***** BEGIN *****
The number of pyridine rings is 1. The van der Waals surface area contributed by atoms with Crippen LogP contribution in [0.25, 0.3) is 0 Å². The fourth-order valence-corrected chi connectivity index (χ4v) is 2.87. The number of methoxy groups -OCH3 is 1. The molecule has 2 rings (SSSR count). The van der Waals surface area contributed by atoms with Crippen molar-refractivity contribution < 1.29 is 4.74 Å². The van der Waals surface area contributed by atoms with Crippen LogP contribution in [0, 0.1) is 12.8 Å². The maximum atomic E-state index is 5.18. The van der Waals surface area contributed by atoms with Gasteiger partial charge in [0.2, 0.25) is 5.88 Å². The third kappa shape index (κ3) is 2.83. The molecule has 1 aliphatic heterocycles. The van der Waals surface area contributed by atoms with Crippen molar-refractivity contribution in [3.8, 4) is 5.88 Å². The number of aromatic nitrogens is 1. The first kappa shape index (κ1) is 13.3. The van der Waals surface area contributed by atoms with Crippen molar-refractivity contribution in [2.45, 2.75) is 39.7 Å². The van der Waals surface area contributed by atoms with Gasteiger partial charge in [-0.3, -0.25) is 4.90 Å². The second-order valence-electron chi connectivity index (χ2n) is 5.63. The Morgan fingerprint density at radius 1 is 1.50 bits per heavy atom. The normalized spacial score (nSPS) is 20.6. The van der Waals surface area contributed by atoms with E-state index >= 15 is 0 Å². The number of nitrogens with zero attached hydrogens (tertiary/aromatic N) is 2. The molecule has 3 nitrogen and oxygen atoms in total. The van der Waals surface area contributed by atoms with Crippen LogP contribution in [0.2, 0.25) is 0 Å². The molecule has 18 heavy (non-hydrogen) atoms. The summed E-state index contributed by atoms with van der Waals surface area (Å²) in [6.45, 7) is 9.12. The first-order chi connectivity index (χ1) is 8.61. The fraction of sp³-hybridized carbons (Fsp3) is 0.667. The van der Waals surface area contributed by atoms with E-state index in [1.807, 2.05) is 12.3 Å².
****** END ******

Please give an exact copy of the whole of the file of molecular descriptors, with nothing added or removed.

The number of pyridine rings is 1. The van der Waals surface area contributed by atoms with Crippen LogP contribution in [0.25, 0.3) is 0 Å². The fourth-order valence-corrected chi connectivity index (χ4v) is 2.87. The number of methoxy groups -OCH3 is 1. The molecule has 2 rings (SSSR count). The van der Waals surface area contributed by atoms with Crippen molar-refractivity contribution < 1.29 is 4.74 Å². The van der Waals surface area contributed by atoms with Crippen LogP contribution in [0, 0.1) is 12.8 Å². The maximum atomic E-state index is 5.18. The van der Waals surface area contributed by atoms with Gasteiger partial charge in [0.2, 0.25) is 5.88 Å². The third kappa shape index (κ3) is 2.83. The molecule has 1 aliphatic heterocycles. The van der Waals surface area contributed by atoms with Crippen molar-refractivity contribution in [3.8, 4) is 5.88 Å². The number of aromatic nitrogens is 1. The first kappa shape index (κ1) is 13.3. The van der Waals surface area contributed by atoms with Crippen molar-refractivity contribution in [2.45, 2.75) is 39.7 Å². The van der Waals surface area contributed by atoms with Gasteiger partial charge in [-0.3, -0.25) is 4.90 Å². The second-order valence-electron chi connectivity index (χ2n) is 5.63. The Morgan fingerprint density at radius 1 is 1.50 bits per heavy atom. The normalized spacial score (nSPS) is 20.6. The van der Waals surface area contributed by atoms with E-state index >= 15 is 0 Å². The number of nitrogens with zero attached hydrogens (tertiary/aromatic N) is 2. The molecule has 3 nitrogen and oxygen atoms in total. The van der Waals surface area contributed by atoms with Crippen LogP contribution in [0.2, 0.25) is 0 Å². The molecule has 18 heavy (non-hydrogen) atoms. The summed E-state index contributed by atoms with van der Waals surface area (Å²) in [6.45, 7) is 9.12. The first-order chi connectivity index (χ1) is 8.61. The fraction of sp³-hybridized carbons (Fsp3) is 0.667. The van der Waals surface area contributed by atoms with E-state index in [1.807, 2.05) is 12.3 Å².